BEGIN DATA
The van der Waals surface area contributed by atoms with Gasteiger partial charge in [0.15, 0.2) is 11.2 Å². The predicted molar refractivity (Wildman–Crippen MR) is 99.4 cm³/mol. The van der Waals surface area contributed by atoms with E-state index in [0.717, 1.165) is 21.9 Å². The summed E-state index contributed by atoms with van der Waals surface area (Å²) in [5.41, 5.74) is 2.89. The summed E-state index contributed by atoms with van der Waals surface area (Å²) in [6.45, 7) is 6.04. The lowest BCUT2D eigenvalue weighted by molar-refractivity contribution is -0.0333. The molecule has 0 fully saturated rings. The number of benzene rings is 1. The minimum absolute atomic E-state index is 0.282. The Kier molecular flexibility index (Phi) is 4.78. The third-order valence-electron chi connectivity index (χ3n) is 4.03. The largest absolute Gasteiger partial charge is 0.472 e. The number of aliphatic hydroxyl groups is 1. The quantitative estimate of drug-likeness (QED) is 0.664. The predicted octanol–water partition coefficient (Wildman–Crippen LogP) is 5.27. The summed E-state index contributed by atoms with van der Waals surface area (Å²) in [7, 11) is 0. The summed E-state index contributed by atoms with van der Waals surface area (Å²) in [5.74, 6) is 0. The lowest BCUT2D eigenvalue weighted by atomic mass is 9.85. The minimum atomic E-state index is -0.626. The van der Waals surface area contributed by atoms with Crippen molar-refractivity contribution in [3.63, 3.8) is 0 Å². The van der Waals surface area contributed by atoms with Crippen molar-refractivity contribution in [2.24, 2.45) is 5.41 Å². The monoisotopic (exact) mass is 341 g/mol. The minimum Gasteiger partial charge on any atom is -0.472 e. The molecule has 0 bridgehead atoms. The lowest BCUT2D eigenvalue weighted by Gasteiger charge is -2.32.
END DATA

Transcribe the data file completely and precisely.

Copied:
The van der Waals surface area contributed by atoms with Gasteiger partial charge in [0.15, 0.2) is 11.2 Å². The predicted molar refractivity (Wildman–Crippen MR) is 99.4 cm³/mol. The van der Waals surface area contributed by atoms with E-state index in [0.717, 1.165) is 21.9 Å². The summed E-state index contributed by atoms with van der Waals surface area (Å²) in [5.41, 5.74) is 2.89. The summed E-state index contributed by atoms with van der Waals surface area (Å²) in [6.45, 7) is 6.04. The lowest BCUT2D eigenvalue weighted by molar-refractivity contribution is -0.0333. The molecule has 0 fully saturated rings. The number of benzene rings is 1. The minimum absolute atomic E-state index is 0.282. The Kier molecular flexibility index (Phi) is 4.78. The third-order valence-electron chi connectivity index (χ3n) is 4.03. The largest absolute Gasteiger partial charge is 0.472 e. The number of aliphatic hydroxyl groups is 1. The quantitative estimate of drug-likeness (QED) is 0.664. The predicted octanol–water partition coefficient (Wildman–Crippen LogP) is 5.27. The summed E-state index contributed by atoms with van der Waals surface area (Å²) in [7, 11) is 0. The summed E-state index contributed by atoms with van der Waals surface area (Å²) in [5.74, 6) is 0. The lowest BCUT2D eigenvalue weighted by atomic mass is 9.85. The minimum atomic E-state index is -0.626. The van der Waals surface area contributed by atoms with Crippen molar-refractivity contribution in [3.63, 3.8) is 0 Å². The van der Waals surface area contributed by atoms with Crippen molar-refractivity contribution in [2.24, 2.45) is 5.41 Å². The monoisotopic (exact) mass is 341 g/mol. The minimum Gasteiger partial charge on any atom is -0.472 e. The molecule has 0 bridgehead atoms. The lowest BCUT2D eigenvalue weighted by Gasteiger charge is -2.32.